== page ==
Single-payer health care is showing signs of increased popularity -- and durability -- among Democratic voters, whose support for the policy remains solid even when faced with the potential costs.
Asked in a new Quinnipiac University poll released Thursday whether they support a single-payer system, in which the federal government would expand Medicare to cover the medical expenses of every American citizen, nearly two in three Democratic voters (65 percent) said it was a "good idea."
That result mostly fell in line with other recent surveys, which have shown increased backing among liberals and independents, with a slight upward trend across the board.
But the Quinnipiac poll pushed harder, incorporating another key detail into a subsequent question -- the specter of a tax hike.
"Would you think that a single payer system is a good idea or a bad idea if it removed all health insurance premiums, but also increased your taxes?" the pollsters asked. With the added information, support dropped, but not as much as one might expect. Fifty-nine percent, just slightly down from 65 percent, still called it a "good idea." (The number who said it was a "bad idea" increased from a quarter to a little more than a third.)
Health care has taken an increasingly prominent place in the American political debate over the past year, as Republicans in Congress and the Trump administration pushed to overhaul Obamacare. A Bloomberg poll conducted in July found that, for the first time in the history of the survey, Americans rated health care as the nation's most pressing concern.
The left's fight to protect Obamacare, which united a Democratic Party still reeling over its failures in 2016, further elevated the single-payer debate. Vermont Sen. Bernie Sanders and his allies have long portrayed it as a moral imperative. But the potential for broader buy-in grew over the summer and reached an unlikely milestone earlier this month when Sanders unveiled a new "Medicare for all" bill on Capitol Hill.
Unlike its predecessor, which had zero cosponsors, the new legislation arrived with the support of a third of the Senate Democratic caucus -- including potential 2020 presidential hopefuls like New York's Kirstin Gillibrand and Kamala Harris of California.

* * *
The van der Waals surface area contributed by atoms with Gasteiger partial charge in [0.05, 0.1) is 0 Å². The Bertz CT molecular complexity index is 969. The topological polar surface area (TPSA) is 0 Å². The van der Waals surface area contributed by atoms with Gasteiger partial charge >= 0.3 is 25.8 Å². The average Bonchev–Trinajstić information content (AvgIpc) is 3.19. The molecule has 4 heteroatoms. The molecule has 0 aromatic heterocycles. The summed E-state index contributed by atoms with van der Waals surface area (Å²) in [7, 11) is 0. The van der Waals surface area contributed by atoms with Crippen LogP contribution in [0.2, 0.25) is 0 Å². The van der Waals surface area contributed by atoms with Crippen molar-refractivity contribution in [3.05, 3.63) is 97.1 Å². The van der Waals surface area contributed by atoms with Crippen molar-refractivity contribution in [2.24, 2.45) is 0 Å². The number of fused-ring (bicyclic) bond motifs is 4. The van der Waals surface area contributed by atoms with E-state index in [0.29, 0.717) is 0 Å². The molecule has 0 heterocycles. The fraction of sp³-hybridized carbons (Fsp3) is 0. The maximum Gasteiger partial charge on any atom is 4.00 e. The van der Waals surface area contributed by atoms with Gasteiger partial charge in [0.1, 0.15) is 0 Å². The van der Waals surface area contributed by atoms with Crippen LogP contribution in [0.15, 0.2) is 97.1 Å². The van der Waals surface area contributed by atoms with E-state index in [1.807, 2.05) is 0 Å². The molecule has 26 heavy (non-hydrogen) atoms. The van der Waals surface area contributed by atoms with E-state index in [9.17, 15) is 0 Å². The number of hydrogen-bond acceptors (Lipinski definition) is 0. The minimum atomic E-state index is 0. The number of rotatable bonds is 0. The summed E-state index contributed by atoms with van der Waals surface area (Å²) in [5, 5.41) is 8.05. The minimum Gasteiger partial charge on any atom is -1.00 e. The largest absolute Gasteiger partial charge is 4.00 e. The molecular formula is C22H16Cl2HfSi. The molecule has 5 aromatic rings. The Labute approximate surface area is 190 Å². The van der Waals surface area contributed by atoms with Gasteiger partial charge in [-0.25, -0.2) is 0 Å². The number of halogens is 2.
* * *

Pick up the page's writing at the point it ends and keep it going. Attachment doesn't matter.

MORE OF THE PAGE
Sanders' bill, though dead on arrival in this Republican-controlled Congress, provided some new details about how he would go about transitioning from the current system to a universal, government-backed program. On the financial question, the legislation was less specific, offering a broad sketch of potential tax plans.
For some added context, consider how Republican voters in the Quinnipiac poll rated their own staple priorities. Single-payer fits comfortably alongside broadly popular GOP policies like Trump's decision to leave the Paris climate deal (also at 59 percent).
More narrowly focused on health care, the survey found that only 45 percent of Republicans say they back the last version of the Republican health care plan to repeal and replace Obamacare.
Half of Republicans support a decrease in federal Medicaid spending. Meanwhile, an overwhelming 82 percent say they think Trump should support efforts to repeal and replace Obamacare in the most general terms.
Asked about single-payer, 61 percent called it a "bad idea." Nearly a quarter said it was a good one. When new taxes were added into the equation, the opposition among Republicans spiked to 70 percent.
This Quinnipiac University poll was conducted from September 21-26, 2017 among 1,412 registered voters. The margin of sampling error is ±3.1 percentage points among the full sample; it is larger for subgroups like Democrats.